In Merle Baranczyk’s article about attending the GOP Lincoln Day dinner, he briefly mentioned that County Commissioner Rusty Granzella, reported on Nestlé Waters at the event. The following day the paper reported on Nestlé Water’s request to renew their permit, which allows the Swiss company to draw 65 million gallons of water per year from wells near Ruby Mountain.
I believe this was the first time the paper reported on Nestlé Waters’ permit renewal request, except for publishing a notice that the hearing date would be Jan. 21. The hearing date was changed to 12:30 p.m. April 21 in the Buena Vista Community Center.
The article did not mention that the hearing is open to the public or give details of the time and place. What was apparent from the article is that the county planning manager, Jon Roorda, has a positive relationship with Nestlé.
He said Nestlé Waters was “exceedingly responsive” to the county despite the most glaringly obvious fact that their last two annual reports, which per their permit are due to the county by March 1 every year, have been late. The county relieved Nestlé in 2018 from the condition that they hire 50 percent of its drivers locally.
A county staff report assessing Nestlé’s compliance over the 10-year span of their permit is not due until just one week prior to the public hearing.
While no one is denying that Nestlé Waters legally purchased the land and a junior water right, many citizens are questioning if the benefits outweigh the losses. The 1041 permit, required for such development in areas of statewide interest, requires that “benefits accruing county and citizens outweigh loss of resources or losses of opportunity to develop resources.” In an attempt to satisfy that criteria, conditions were added to the permit.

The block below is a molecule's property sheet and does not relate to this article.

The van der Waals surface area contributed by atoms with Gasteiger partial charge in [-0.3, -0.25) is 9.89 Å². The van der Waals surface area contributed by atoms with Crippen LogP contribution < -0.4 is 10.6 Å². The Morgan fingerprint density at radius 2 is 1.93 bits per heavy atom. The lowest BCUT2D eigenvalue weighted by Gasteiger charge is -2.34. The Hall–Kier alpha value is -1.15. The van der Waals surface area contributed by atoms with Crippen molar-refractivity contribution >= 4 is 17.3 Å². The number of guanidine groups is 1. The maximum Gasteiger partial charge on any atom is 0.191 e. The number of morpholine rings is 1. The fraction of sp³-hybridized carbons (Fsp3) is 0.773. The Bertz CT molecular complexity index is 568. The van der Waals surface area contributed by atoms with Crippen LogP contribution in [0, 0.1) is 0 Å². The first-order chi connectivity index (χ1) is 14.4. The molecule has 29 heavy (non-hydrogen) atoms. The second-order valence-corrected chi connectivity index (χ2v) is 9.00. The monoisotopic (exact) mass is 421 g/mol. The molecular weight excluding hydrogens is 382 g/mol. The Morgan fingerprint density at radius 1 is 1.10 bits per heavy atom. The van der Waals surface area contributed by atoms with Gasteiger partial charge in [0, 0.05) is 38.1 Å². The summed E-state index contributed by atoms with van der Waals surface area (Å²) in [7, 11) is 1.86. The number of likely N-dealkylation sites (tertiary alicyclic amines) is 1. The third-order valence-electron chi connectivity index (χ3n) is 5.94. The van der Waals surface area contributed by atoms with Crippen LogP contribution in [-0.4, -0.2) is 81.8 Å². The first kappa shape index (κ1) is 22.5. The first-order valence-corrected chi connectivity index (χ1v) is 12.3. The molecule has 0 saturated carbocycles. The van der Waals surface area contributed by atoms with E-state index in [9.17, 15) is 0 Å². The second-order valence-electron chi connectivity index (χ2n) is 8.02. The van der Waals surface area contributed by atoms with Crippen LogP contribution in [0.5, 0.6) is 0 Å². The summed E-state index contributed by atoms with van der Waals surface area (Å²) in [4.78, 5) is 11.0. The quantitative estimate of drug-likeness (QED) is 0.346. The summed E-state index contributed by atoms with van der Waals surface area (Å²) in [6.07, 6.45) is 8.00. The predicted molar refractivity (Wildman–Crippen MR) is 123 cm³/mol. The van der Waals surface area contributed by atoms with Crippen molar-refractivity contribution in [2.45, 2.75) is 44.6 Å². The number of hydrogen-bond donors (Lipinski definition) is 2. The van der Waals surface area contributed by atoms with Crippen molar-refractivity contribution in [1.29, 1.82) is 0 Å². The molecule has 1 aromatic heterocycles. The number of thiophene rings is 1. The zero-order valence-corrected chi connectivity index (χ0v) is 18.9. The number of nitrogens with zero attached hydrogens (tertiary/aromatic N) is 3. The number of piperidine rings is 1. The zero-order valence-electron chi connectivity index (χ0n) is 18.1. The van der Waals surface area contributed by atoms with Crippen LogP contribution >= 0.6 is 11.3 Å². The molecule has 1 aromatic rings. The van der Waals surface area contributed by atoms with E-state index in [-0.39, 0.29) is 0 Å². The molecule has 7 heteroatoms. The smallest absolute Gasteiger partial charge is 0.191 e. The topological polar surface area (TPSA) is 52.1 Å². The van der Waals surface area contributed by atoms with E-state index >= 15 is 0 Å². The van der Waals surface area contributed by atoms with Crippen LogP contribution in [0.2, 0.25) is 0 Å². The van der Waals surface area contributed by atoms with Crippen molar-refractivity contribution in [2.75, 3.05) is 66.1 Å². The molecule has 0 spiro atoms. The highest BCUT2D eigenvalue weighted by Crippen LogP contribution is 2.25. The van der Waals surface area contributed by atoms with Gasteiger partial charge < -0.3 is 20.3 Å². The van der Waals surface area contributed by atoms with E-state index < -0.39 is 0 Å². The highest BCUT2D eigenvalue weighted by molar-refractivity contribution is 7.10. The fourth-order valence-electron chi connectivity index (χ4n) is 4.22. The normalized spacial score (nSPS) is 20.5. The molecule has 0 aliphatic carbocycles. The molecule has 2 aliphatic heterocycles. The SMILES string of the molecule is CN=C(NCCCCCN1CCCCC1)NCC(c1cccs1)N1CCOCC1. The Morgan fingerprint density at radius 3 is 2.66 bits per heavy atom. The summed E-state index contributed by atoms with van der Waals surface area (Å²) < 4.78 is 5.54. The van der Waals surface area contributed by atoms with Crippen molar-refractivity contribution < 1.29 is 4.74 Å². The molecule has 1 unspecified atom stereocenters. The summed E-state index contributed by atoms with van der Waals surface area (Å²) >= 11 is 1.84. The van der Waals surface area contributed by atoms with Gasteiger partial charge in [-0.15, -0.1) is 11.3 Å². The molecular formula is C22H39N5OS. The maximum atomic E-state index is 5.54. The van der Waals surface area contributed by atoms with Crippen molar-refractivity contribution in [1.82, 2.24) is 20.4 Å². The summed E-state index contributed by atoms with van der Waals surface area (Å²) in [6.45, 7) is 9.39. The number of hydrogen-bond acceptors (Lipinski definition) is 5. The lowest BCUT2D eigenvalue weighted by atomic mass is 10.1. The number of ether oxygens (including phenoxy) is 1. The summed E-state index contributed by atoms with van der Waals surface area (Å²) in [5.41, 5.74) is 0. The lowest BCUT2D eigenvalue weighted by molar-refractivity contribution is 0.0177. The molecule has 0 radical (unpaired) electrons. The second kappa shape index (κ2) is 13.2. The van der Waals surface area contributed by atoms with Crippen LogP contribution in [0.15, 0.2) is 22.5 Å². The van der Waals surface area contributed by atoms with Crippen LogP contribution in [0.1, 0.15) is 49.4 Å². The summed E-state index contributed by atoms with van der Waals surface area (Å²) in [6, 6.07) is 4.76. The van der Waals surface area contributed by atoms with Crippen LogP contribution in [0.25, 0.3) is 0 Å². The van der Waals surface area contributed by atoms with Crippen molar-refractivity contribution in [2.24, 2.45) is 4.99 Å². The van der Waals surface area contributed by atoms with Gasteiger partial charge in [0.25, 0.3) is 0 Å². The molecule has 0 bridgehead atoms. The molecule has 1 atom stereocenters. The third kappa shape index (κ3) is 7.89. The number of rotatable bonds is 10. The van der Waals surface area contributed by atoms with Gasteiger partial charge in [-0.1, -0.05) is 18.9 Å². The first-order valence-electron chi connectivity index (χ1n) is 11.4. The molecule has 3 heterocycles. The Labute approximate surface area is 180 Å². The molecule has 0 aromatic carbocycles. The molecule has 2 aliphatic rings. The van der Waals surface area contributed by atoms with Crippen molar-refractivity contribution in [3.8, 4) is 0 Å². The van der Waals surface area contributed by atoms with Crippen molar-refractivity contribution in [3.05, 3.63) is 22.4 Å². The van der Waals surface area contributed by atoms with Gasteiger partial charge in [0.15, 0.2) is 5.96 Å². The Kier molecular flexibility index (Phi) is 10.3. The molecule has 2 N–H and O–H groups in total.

Nestlé’s seemingly philanthropic giving to local organizations is required, it’s not just because they are a good neighbor. The multibillion-dollar company has an extensive record of environmental and humanitarian abuses.
Is the approximately $250,000 they gave over a period of 10 years to our area schools adequate? Do we even want the approximately 300,000 water bottles they donated to local events? Nestle promised a conservation land easement over 10 years ago. Should we trust that now when their permit is under scrutiny – and they are scrambling to do so – that they will follow through?
Fortunately, the water Nestlé removes from the aquifer is “augmented” with reservoir water from Twin Lakes. An article, given the headline “Colorado water rights as private property tights,” did recently cover some of the complexities of water law.
But if Nestlé actually used all the water it is permitted to take, and if climate change were factored in, would the water augmentation to the Arkansas River prevent measurable diminishment to the aquifer? The replacement water is deemed drinkable, but is it the same quality as the spring water extracted? Is trucking water out of the basin “beneficial” by any definition?